Nigeria Fail To Fly As Old Frailties Hunt Keshi

The Super Eagles did avoid a second consecutive defeat in Cape Town, but they weren't able to pick up the victory against South Africa.

There is a comfort to be had in the fact that some things remain the same. Seasons will change with regularity; difficulty and ease will alternate with agonising randomness; but come what may, Nigeria will never lose a competitive game to South Africa. 

If you are of the glass-half-full persuasion, this is a sufficient crumb of comfort. A day will surely come when the hoodoo is broken, but that certainty is as remote and intangible as doomsday: simultaneously drawing closer and coyly dancing tantalisingly out of reach. 

Two qualifying games have yielded a point, eked out with the toil of unskilled labour. Who would have thought, when the draws were made, that the Super Eagles would finish their September engagements hanging-on agitatedly to a point away to Bafana Bafana?

Respect is something that comes with sportsmanship, but while no one expected a cakewalk, no one anticipated the sorry slog that ensued in Cape Town. 

Stephen Keshi copped flak for his selection against Congo, so this time he did the obvious thing. All three substitutes contributed positively against the Red Devils, so all three started here. Gbolahan Salami played on the right of the front three, while Nosa Igiebor took Ramon Azeez’s forward playing role from midfield. Emmanuel Emenike was included as a straight swap for Uche Nwofor.

Let us consider each department of the team.

Nigeria managed to improve from their performance against Congo, but it wasn't enough to beat Bafana Bafana

The defence looked no less secure than it did against Congo. Kenneth Omeruo was a standout performer, going about his task with characteristic calm. Beside him, Godfrey Oboabona looked cumbersome; Efe Ambrose and Elderson Echiejile were shaky in the fullback positions; and Austin Ejide did the little he had to with minimal fuss, pulling off one massive save late on. 

As always, Ogenyi Onazi and John Obi Mikel anchored the midfield. There was a twist, however. The Chelsea man noticeably sat deeper than usual, allowing Onazi to play slightly further forward. Whether this was a deliberate ploy by Keshi or a reaction to the game situation is not clear; the result though was that it allowed Mikel receive the ball in deeper areas (away from the pair of Andile Jali and Dean Furman, who were superb for Bafana Bafana) where he had time to look up and pick out passes.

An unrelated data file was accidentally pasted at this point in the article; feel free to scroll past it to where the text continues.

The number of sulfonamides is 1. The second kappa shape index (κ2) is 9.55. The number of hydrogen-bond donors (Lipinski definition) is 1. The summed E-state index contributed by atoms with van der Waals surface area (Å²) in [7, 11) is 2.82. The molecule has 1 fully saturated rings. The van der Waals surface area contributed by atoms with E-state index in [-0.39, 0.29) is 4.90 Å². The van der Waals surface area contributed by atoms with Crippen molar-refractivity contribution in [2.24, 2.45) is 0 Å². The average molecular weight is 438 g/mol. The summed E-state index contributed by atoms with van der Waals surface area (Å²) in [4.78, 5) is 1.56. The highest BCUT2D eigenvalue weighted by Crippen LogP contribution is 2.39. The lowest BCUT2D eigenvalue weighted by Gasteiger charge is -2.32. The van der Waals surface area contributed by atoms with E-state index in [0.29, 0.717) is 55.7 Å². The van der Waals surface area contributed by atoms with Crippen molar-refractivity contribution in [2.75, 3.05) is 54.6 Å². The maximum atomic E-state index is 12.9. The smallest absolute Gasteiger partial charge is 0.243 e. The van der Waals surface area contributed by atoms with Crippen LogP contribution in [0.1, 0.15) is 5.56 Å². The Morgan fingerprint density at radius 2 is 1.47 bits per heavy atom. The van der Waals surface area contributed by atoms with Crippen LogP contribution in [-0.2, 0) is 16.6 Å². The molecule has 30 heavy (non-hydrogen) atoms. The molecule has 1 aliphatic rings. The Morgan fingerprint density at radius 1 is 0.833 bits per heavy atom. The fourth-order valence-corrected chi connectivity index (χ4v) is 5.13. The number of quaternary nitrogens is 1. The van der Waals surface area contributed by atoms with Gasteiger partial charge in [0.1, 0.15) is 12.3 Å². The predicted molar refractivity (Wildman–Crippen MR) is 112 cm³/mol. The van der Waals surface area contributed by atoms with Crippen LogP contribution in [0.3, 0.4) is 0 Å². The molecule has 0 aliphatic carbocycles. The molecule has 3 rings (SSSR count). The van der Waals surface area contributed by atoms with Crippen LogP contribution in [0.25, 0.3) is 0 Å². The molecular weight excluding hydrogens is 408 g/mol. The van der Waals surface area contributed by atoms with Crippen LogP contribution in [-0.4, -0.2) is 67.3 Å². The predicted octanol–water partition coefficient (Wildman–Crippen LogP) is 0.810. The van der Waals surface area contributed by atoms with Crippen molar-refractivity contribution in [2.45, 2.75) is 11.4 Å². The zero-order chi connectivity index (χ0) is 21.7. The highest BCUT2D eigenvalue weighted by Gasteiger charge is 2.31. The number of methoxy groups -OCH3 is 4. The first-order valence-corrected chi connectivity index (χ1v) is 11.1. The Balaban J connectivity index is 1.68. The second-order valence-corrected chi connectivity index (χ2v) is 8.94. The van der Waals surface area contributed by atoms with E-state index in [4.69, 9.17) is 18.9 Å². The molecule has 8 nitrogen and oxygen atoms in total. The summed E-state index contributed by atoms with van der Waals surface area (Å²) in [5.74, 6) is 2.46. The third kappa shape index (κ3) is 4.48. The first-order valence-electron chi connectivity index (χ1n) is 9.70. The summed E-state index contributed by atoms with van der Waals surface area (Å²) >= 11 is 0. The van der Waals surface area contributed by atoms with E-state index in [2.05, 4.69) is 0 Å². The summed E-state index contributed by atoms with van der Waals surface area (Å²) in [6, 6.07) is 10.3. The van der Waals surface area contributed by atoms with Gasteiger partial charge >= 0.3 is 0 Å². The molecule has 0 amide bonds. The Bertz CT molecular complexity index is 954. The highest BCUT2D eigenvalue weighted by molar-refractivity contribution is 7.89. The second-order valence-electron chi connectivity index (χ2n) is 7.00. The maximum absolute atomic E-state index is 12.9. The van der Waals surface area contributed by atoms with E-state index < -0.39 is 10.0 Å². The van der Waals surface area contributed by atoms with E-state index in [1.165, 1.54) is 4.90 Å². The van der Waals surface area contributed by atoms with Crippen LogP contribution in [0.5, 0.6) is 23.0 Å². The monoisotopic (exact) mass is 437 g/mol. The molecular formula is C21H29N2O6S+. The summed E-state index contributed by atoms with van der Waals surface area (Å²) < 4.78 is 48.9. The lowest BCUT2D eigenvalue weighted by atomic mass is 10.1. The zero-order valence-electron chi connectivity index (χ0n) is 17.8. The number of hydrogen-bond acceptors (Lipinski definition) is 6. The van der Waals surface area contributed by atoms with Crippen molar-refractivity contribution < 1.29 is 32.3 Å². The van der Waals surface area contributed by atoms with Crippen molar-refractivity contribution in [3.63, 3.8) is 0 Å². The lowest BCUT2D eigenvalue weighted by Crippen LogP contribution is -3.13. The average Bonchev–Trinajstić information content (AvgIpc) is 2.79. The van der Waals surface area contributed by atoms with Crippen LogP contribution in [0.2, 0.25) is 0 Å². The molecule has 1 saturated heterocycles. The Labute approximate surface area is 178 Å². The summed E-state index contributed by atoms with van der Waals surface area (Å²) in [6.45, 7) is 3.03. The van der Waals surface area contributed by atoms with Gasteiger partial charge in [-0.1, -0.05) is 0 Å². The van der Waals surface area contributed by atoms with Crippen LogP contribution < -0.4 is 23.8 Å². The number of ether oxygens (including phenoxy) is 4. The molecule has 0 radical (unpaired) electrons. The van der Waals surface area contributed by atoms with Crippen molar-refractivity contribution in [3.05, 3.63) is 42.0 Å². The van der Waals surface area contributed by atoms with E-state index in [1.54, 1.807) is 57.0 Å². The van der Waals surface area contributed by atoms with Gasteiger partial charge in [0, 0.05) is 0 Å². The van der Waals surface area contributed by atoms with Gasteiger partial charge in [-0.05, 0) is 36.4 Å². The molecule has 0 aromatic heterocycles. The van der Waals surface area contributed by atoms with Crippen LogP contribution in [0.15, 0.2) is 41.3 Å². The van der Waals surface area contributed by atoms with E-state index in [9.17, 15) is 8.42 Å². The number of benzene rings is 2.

Eventually though, the South Africans got wise to this and started to close him down, often very aggressively. 

Igiebor’s inclusion was the major talking point, and he was one of the brightest players in the first half for the Super Eagles, before fading badly in the second. He came short to receive the ball, and also did a good job of sprinting forward to join the attack. He met Ahmed Musa’s knock-down in Nigeria’s brightest play of the first period, but was unable to make the right contact with the ball. 

The front three failed to click as a unit, and only Musa had a good game individually. He offered an outlet for the team’s attacks from his high position on the left, and also came into the centre whenever Emmanuel Emenike vacated it, as is his wont. 

The question was: what role exactly was Salami supposed to be playing? He is a very similar sort of player to Emenike, pace allied to power. A player such as Sone Aluko, who has the ability to drift into the centre intelligently and act as a connector between midfield and attack would surely have been more useful. 

The Hull City man would make a belated entrance with less than a half-hour to go, and he showed his ability in flashes, offering calm and quick thinking. Osaguona Ighodaro also came on to good effect and had a header from a Musa cross cleared off the line by Eric Mathoho. 

With major questions in every department, it little wonder the team played so poorly. Indeed, the goalless outcome is testament to the fact South Africa were not outstanding themselves, though they did play some very good transitions in wide areas. That said, they were not the ones who needed the win. 

It is only logical to seek answers, and within reason to start at the doorstep of the man who has been charged with overseeing the team.

Stephen Keshi, in refusing to leave while the ovation was loudest (or at least before it began to recede) has sullied the legacy of his spell as Super Eagles manager. Growth was expected following an impressive Afcon win, but there can be no rational claim that the team has done anything other than regress. 

It is not completely his fault.

The country’s football brass has busied itself chasing its own tail and barking at shadows, leaving it too exhausted to provide the kind of platform that is surely a must for a team of Nigeria’s stature. However, to ascribe it all to the politics of Nigerian football is to be wilfully blind. 

Keshi has had this group since before the Afcon in 2013, but has been devilled by much the same issues over the intervening period. It is easy to take solace in the familiarity of old landmarks, in much the same fashion Nigerians are comforted to know they have the upper hand over South Africa any time of day. However, that was 19 months ago. While it may seem ruthless to say a manager is as good as his last result, how about this for a stat: Nigeria have managed one win in its last 11 matches. 

All of those games have been managed by one man. This is a record that barely stands up to scrutiny. Stats do not always tell the whole story, but is a minor miracle that he is not more questioned. It feels almost like someone has pulled a fast one on 170 million people. We have been introduced to Keshi, the stubborn, fiercely loyal man-manager. Perhaps now, we can see him in a new guise: the master of sleight-of-hand. 

Source: Goal
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